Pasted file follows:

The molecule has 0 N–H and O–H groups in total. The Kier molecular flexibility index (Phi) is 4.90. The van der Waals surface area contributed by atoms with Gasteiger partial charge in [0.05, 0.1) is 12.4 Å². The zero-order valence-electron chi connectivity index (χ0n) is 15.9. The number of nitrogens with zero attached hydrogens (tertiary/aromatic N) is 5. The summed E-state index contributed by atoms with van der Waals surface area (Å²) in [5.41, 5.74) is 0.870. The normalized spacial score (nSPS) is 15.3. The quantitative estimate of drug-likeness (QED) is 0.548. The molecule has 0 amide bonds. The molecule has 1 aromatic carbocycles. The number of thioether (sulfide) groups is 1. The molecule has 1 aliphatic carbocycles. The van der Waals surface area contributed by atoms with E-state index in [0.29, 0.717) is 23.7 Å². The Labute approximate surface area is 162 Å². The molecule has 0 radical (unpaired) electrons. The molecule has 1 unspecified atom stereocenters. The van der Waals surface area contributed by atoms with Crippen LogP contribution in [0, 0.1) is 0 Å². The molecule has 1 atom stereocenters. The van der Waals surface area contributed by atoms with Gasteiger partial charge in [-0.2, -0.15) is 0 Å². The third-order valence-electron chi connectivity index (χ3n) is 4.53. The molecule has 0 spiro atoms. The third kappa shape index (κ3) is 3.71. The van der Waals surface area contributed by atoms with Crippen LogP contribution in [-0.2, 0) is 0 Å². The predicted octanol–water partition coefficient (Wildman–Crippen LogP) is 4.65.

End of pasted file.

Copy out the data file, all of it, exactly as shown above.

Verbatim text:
The molecule has 0 N–H and O–H groups in total. The Kier molecular flexibility index (Phi) is 4.90. The van der Waals surface area contributed by atoms with Gasteiger partial charge in [0.05, 0.1) is 12.4 Å². The zero-order valence-electron chi connectivity index (χ0n) is 15.9. The number of nitrogens with zero attached hydrogens (tertiary/aromatic N) is 5. The summed E-state index contributed by atoms with van der Waals surface area (Å²) in [5.41, 5.74) is 0.870. The normalized spacial score (nSPS) is 15.3. The quantitative estimate of drug-likeness (QED) is 0.548. The molecule has 0 amide bonds. The molecule has 1 aromatic carbocycles. The number of thioether (sulfide) groups is 1. The molecule has 1 aliphatic carbocycles. The van der Waals surface area contributed by atoms with E-state index in [0.29, 0.717) is 23.7 Å². The Labute approximate surface area is 162 Å². The molecule has 0 radical (unpaired) electrons. The molecule has 1 unspecified atom stereocenters. The van der Waals surface area contributed by atoms with Crippen LogP contribution in [0, 0.1) is 0 Å². The molecule has 1 atom stereocenters. The van der Waals surface area contributed by atoms with Gasteiger partial charge in [-0.2, -0.15) is 0 Å². The third-order valence-electron chi connectivity index (χ3n) is 4.53. The molecule has 0 spiro atoms. The third kappa shape index (κ3) is 3.71. The van der Waals surface area contributed by atoms with Crippen LogP contribution in [-0.2, 0) is 0 Å². The predicted octanol–water partition coefficient (Wildman–Crippen LogP) is 4.65.